US will respond if Syria has used chemical weapons

The US State Department said on Tuesday that it would respond “quickly and appropriately” if it finds that the Syrian regime has recently deployed chemical weapons.

State Department spokesperson, Morgan Ortagus, said: “Unfortunately we continue to see signs that the Assad regime may be renewing its use of chemical weapons including an alleged chlorine attack in northwest Syria on the morning of May 19. We are still gathering information on this incident but we repeat our warning that if the Assad regime uses chemical weapons, the US and our allies will respond quickly and appropriately.”

A sarin gas attack in April 2017 in the town of Khan Sheikhun killed 83 people, according to the UN, leading President Donald Trump to order a strike of 59 cruise missiles on a Syrian air base.

The statement accused Russia and Syrian President Bashar Assad’s forces of “a continuing disinformation campaign … to create the false narrative that others are to blame for chemical weapons attacks”.

The State Department referred to the false narratives Russian government-run media have been circulating about the White Helmets — a group that tries to rescue civilians during strikes — as part of an attempt to place blame on others for chemical attacks. “The facts, however, are clear. The Assad regime itself has conducted almost all verified chemical weapons attacks that have taken place in Syria — a conclusion the UN has reached over and over again,” the statement said.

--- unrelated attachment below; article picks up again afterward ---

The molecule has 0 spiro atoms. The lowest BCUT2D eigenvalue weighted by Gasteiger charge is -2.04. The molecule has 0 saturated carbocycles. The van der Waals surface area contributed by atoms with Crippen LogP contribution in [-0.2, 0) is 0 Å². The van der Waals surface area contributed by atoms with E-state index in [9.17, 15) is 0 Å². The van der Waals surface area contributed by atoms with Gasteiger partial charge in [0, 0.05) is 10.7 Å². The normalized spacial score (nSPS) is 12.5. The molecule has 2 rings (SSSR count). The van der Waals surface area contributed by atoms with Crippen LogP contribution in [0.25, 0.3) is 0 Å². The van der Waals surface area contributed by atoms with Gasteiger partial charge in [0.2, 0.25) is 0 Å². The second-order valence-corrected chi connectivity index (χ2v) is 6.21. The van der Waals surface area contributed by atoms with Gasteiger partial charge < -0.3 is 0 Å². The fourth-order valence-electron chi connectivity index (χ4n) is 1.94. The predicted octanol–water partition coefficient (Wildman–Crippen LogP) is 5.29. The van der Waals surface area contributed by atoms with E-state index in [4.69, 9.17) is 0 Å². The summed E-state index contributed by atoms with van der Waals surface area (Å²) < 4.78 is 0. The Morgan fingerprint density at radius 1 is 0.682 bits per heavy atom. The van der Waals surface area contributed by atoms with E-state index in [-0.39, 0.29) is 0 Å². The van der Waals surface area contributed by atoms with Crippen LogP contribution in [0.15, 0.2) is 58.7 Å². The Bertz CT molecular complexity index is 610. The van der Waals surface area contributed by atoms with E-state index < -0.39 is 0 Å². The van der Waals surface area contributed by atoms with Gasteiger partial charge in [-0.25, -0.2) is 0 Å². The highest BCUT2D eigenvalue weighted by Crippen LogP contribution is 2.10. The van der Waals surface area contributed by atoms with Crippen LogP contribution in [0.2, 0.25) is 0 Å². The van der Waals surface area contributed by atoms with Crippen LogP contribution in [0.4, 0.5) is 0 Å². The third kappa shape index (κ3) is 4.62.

The Russia Ministry of Defence accused Syrian rebels, including “specialists who have been trained in Raqqa city under the guidance of US intelligence officers,” of planning a “false flag” chemical weapons attack to frame the Syrian regime in Idlib. “The terrorists operating in the Idlib de-escalation zone have a significant amount of toxic substances, which the militants equip ammunition for the performances of so called use of chemical weapons against the civilian population by the government troops,” the ministry said.

Ortagus added: “The US reiterates its warning, first issued by President Trump in September 2018, that an attack against the Idlib de-escalation zone would be a reckless escalation that threatens to destabilise the region.”